You’ve heard it all before: “Millennials are different than the current workforce.” “No, they’re the same.” “Millennials are the scourge of the workforce.” “They’re just its newest members.” “Millennials are saving work as we know it.” “They are totally screwing up the way the world approaches work.”
Your opinion of millennials notwithstanding, they are a rapidly growing part of our workforce and by 2020, they’ll be the majority stakeholders. At my company all of my employees are millennials, so I’ve had to build a strategy in how I retain and manage them. Get used to their idiosyncrasies, their demands, their unique working styles and the changes they bring to a stagnant workforce.
You can say you don’t care, but the only person it hurts is you. Things they are changing and you can increase productivity and efficiency if you simply listen to what these young people are trying to tell you. Attract and retain millennials using these tips:
Find Your Path
Money is nice, benefits are beneficial, but purpose is forever. If your company hasn’t found its purpose and wants to hire millennials, you may as well consider them to be temps. Jobs don’t have to be glamorous if they have meaning behind them. In fact, if your employment brand team, human resources practitioners or hiring managers can find a way to connect meaning to each job within your company and align it with your company’s broader purpose, you win. Purpose motivates millennials even more than a fat paycheck. Show millennials purpose within a role by connecting them to a bigger picture. Show potential hires how a position contributes to the overall success and goals of the business. Take them through the duties step by step and illustrate how this particular role contributes to the next step in the process in order to reach the overarching goal.
Teach Your Children Well
It’s scary to invest in young people without knowing if they’ll stick around for the long haul but it’s worth it. Sixty percent of millennials feel that growth and learning opportunities are a top priority when selecting from different companies. And if you don’t train them, someone else will, and you’ll have invested time and energy into their career development without reaping any of the rewards. Show Gen Y where they can go in your company and give them the educational tools (which have never been cheaper by the way) to get there. For example, invest in employee recognition and feedback. There are a multitude of employee performance software tools available, and this valuable feedback will allow you to develop your employees within your company and their position. This feedback and recognition will boost career development and lead to career opportunities employees may have never thought were possible.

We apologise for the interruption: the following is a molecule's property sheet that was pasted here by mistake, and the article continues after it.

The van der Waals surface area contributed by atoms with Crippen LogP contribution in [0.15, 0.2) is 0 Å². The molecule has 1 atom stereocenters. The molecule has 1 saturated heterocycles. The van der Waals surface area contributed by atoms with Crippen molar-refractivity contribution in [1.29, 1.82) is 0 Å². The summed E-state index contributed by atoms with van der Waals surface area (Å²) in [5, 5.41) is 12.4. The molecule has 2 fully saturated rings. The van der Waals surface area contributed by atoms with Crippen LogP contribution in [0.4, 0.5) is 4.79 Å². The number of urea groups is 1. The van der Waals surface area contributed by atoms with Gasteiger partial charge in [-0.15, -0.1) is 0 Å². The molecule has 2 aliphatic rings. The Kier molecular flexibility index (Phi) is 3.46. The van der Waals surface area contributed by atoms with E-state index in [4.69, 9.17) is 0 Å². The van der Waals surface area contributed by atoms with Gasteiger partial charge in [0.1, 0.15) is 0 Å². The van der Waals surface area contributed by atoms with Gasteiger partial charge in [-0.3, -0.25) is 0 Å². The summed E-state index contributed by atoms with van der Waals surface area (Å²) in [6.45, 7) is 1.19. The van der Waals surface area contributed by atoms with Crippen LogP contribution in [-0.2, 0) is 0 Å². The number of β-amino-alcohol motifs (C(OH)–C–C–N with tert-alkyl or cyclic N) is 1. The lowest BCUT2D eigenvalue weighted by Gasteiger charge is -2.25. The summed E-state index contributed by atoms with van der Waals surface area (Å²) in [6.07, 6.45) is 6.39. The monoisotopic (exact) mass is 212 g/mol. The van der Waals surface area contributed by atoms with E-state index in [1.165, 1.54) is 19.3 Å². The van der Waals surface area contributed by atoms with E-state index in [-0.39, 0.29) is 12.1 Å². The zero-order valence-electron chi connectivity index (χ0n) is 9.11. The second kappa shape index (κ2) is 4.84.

Keep an Eye on Your Tigers
Millennials not only want feedback and coaching tips — they need them. Feel like your current annual performance appraisals are a pain? Try weekly face-to-face or email-focused feedback. While this may initially take some time for us older managers to get used to, it’s crucial to millennial growth and their engagement levels. Let’s be honest, there are quite a few issues in the workplace that could stand to be addressed more than just once a year. With the pace of technology and work faster than ever before, it’s natural that performance should keep pace. I always make sure to provide my employees with frequent, real-time feedback. Whether I stop by their desk to give some quick feedback or use our performance management tool, they’re always receiving the recognition and criticism they need.
Mold the Job to the Person
During your constant feedback sessions, ask your employees what they’d rather be doing. And listen. The perfect job for them may be right there in your organization. Listen to what they have to say and start giving them opportunities that they will feel excited about. Are they looking to dabble in other departments? Start by giving them small tasks in that department and track how well they do. You will be surprised at how well they can perform in other areas of the business.
Find Out What’s Going on
Millennials have blurred the line between work and life. It’s not work-life balance. It’s all one jumbled mess. On the plus side, you get someone who is dedicated and engaged around the clock (sort of) and you also can get to know your teammates a little better. Remember when you were young? What were your social goals, financial goals? What did you do for fun and what were your career aspirations? Now go ask your people.
You can resist the millennial force as long as you like, but it’s not going away. The above changes won’t just benefit millennials — they’re useful for all the generations in the workforce and may just make you a better manager.